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Reading guide for Eve by Cat Bohannon

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How the Female Body Drove 200 Million Years of Human Evolution

by Cat Bohannon

Eve by Cat Bohannon X
Eve by Cat Bohannon
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  • Published:
    Oct 2023, 624 pages


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Book Reviewed by:
Jo-Anne Blanco
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About this Book

Reading Guide Questions Print Excerpt

Please be aware that this discussion guide will contain spoilers!

  1. In her introduction, Cat Bohannon quotes Susan Sontag, who wrote in her essay for Annie Leibovitz's book Women, "any large-scale picturing of women belongs to the ongoing story of how women are presented, and how they are invited to think of themselves. [As such, it raises] the question of women—there is no equivalent 'question of men.' Men, unlike women, are not a work in progress." Talk about the way that quote makes you feel. Do you think it rings true in your own life? In the lives of the women you know?
  2. Bohannon grounds each chapter with an Eve, an evolutionary great-great-grandmother from whom we have all evolved. How did that organizational method feel to you as the reader? Was it helpful to get to know the various animals from whom we've evolved as humans? Did you have trouble imagining these species as ancestors?
  3. What misconceptions about the female body did you confront while reading this book?
  4. Have you noticed any of the evolutionary traits Cat Bohannon refers to in Eve in yourself or in women around you? If so, which ones?
  5. Anyone who has struggled with fertility issues can attest that getting pregnant is not as easy as it was purported to be in middle school health class. The author even seems baffled at how there came to be 8.1 billion people inhabiting the earth when there's only a 9 percent chance of conception every month. In what ways did humans evolve to boost their chance of proliferation? To what do we owe our success as a species?
  6. Our hominin Eves developed gynecology by creating a cooperative female society. Bonobos have demonstrated giving birth with other females present in the nest. What are some ways a cooperative female society has helped you in your life? What are ways you contribute to a cooperative female society in your community?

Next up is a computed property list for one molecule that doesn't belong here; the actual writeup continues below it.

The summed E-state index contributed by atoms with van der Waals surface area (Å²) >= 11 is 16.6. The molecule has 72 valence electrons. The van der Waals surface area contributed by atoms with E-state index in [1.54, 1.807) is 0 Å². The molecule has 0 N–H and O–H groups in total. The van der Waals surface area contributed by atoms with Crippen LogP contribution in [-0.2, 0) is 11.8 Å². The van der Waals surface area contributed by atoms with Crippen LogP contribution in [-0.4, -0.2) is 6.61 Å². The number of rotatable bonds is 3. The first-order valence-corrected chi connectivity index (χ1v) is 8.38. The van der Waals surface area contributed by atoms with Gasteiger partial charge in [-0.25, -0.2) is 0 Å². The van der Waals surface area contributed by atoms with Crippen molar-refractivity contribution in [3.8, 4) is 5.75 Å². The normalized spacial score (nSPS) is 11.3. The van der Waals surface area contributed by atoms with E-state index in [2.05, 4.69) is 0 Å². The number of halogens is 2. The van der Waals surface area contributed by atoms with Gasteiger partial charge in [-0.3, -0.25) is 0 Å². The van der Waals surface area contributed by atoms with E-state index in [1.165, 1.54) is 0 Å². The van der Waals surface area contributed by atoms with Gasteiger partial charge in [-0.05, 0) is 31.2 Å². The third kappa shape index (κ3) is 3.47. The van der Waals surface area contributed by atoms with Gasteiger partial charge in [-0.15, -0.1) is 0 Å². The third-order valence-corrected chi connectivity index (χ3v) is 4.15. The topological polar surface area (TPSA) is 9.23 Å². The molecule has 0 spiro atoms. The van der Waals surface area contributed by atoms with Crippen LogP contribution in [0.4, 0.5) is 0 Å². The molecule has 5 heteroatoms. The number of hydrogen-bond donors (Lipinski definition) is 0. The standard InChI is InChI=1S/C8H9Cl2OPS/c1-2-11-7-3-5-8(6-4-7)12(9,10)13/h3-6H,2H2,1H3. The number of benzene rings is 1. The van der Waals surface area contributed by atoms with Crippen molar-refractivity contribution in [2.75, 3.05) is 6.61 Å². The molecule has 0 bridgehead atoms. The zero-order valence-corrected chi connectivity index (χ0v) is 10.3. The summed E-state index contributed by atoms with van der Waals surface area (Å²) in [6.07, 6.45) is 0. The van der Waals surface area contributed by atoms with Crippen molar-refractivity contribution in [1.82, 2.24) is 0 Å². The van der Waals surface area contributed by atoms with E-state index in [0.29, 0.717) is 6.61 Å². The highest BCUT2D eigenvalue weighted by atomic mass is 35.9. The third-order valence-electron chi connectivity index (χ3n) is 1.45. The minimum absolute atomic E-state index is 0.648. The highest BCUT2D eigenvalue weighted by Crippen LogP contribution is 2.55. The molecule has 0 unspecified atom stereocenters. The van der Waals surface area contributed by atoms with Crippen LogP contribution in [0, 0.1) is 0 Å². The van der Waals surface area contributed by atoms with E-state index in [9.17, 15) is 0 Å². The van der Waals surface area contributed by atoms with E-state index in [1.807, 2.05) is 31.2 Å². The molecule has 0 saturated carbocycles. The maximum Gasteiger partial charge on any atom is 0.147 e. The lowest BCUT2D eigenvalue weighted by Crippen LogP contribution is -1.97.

7. Humans aren't the only species that face rape culture. Talk about some of the evidence that exists in other species that guard females against reproduction when they don't want to procreate. How did that make you feel about the prolific rape problem among humans?
  8. The author enumerates several ways the female body communicates with other humans without words or language. What are some of those ways? Have you felt or seen this wordless communication in your own body or in other women?
  9. In the chapter on menopause, Bohannan lays out the puzzle that exists in modern humans, which is that women go through menopause and live another 25 to 30 percent of their lives without being able to reproduce. What did you think of the evolutionary reason for this? What were some times when the elder women in your life guided you with their memories and lived experience?
  10. Why did humans evolve to have such big brains that went on to reinforce sexist social structures? And why are women, in many ways, more invested in protecting sexist norms than men?
  11. The last line of the book is a call to action urging women to stop giving men all our power. What are some ways, either that the author illuminates in the book or that you've thought of, that we can take back our power?
  12. Cat Bohannan begins her book stressing that "female bodies aren't just male bodies with 'extra stuff' (fat, breasts, uteri). Nor are testicles and ovaries hot swappable. Being sexed permeates every major feature of our mammalian bodies and the lives we live inside them, for mouse and human alike." But she also writes, "It's clear that trans women are women." Does Bohannan do a good enough job of exploring the possible evolutionary history of other bodies beyond cisgender women?
  13. After reading the book, did you feel more of a kinship to your own body or a better understanding of the women in your life? Did the history and the science in this book serve to illustrate just how little we've been taught about the female body up until now?
  14. Due to a combination of racism, sexism, ableism, and reduced public support for women's health, it's more dangerous for American women to be pregnant now than it has been in the last hundred years. What do you find most frustrating about this backslide? What are ways society can combat it?
  15. As we think about the future, what evolutionary adaptations do you think female human bodies will make over the next several thousand years?

Suggested Reading

Survival of the Friendliest by Brian Hare and Vanessa Woods
How to Be Animal by Melanie Challenger
A Natural History of the Senses by Diane Ackerman
The First Word by Christine Kenneally
Survival of the Prettiest by Nancy Etcoff
Owning Our Struggles by Minaa B.
Bonobo Handshake by Vanessa Woods
Revelations in Air by Jude Stewart
Data Feminism by Catherine D'Ignazio and Lauren F. Klein
Seven Skeletons by Lydia Pyne
Lucy's Legacy by Dr. Donald Johanson and Kate Wong
Fertile Ground by Irene Diamond
Before the Dawn by Nicholas Wade
An Immense World by Ed Yong
She Has Her Mother's Laugh by Carl Zimmer
Evolving Ourselves by Juan Enriquez and Steve Gullans
Parenting Beyond Power by Jen Lumanlan, MS

Unless otherwise stated, this discussion guide is reprinted with the permission of Knopf. Any page references refer to a USA edition of the book, usually the trade paperback version, and may vary in other editions.

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